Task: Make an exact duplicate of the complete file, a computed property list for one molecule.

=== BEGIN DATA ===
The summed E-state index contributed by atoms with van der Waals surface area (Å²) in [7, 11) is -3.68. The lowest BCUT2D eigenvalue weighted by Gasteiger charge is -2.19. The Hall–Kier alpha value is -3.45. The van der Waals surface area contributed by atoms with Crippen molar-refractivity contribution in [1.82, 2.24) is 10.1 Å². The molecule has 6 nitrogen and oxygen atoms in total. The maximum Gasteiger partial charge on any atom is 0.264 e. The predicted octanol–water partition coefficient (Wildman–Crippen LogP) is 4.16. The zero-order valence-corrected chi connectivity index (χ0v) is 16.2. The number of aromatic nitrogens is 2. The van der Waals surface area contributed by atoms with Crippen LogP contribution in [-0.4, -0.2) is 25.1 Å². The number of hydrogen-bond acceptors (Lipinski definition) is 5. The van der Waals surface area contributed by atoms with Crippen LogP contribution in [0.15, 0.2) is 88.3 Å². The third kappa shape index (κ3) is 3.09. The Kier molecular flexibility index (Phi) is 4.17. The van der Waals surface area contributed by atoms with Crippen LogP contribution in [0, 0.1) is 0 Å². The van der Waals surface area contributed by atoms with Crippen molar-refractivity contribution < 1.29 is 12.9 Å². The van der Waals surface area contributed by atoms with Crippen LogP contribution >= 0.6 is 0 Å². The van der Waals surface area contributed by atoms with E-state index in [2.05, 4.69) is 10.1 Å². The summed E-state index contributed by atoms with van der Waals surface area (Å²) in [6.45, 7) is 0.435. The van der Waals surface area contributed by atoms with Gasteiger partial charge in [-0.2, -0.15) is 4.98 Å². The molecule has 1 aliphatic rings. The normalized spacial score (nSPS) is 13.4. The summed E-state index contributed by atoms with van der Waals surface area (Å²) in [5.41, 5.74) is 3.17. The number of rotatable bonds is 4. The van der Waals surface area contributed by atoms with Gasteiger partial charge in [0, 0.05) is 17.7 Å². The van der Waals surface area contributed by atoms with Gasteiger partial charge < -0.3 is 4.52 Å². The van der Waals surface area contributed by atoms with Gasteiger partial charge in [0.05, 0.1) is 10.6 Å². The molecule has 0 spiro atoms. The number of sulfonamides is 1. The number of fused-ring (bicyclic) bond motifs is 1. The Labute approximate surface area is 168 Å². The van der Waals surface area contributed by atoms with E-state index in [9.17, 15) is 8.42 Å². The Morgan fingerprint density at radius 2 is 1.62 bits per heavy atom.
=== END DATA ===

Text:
The summed E-state index contributed by atoms with van der Waals surface area (Å²) in [7, 11) is -3.68. The lowest BCUT2D eigenvalue weighted by Gasteiger charge is -2.19. The Hall–Kier alpha value is -3.45. The van der Waals surface area contributed by atoms with Crippen molar-refractivity contribution in [1.82, 2.24) is 10.1 Å². The molecule has 6 nitrogen and oxygen atoms in total. The maximum Gasteiger partial charge on any atom is 0.264 e. The predicted octanol–water partition coefficient (Wildman–Crippen LogP) is 4.16. The zero-order valence-corrected chi connectivity index (χ0v) is 16.2. The number of aromatic nitrogens is 2. The van der Waals surface area contributed by atoms with Crippen LogP contribution in [-0.4, -0.2) is 25.1 Å². The number of hydrogen-bond acceptors (Lipinski definition) is 5. The van der Waals surface area contributed by atoms with Crippen LogP contribution in [0.15, 0.2) is 88.3 Å². The third kappa shape index (κ3) is 3.09. The Kier molecular flexibility index (Phi) is 4.17. The van der Waals surface area contributed by atoms with Crippen LogP contribution in [0, 0.1) is 0 Å². The van der Waals surface area contributed by atoms with Crippen molar-refractivity contribution < 1.29 is 12.9 Å². The van der Waals surface area contributed by atoms with Crippen LogP contribution >= 0.6 is 0 Å². The van der Waals surface area contributed by atoms with E-state index in [2.05, 4.69) is 10.1 Å². The summed E-state index contributed by atoms with van der Waals surface area (Å²) in [6.45, 7) is 0.435. The van der Waals surface area contributed by atoms with Gasteiger partial charge in [-0.2, -0.15) is 4.98 Å². The molecule has 1 aliphatic rings. The normalized spacial score (nSPS) is 13.4. The summed E-state index contributed by atoms with van der Waals surface area (Å²) in [5.41, 5.74) is 3.17. The number of rotatable bonds is 4. The van der Waals surface area contributed by atoms with Gasteiger partial charge in [0, 0.05) is 17.7 Å². The van der Waals surface area contributed by atoms with Gasteiger partial charge < -0.3 is 4.52 Å². The van der Waals surface area contributed by atoms with Gasteiger partial charge in [0.05, 0.1) is 10.6 Å². The molecule has 0 spiro atoms. The number of sulfonamides is 1. The number of fused-ring (bicyclic) bond motifs is 1. The Labute approximate surface area is 168 Å². The van der Waals surface area contributed by atoms with E-state index in [9.17, 15) is 8.42 Å². The Morgan fingerprint density at radius 2 is 1.62 bits per heavy atom.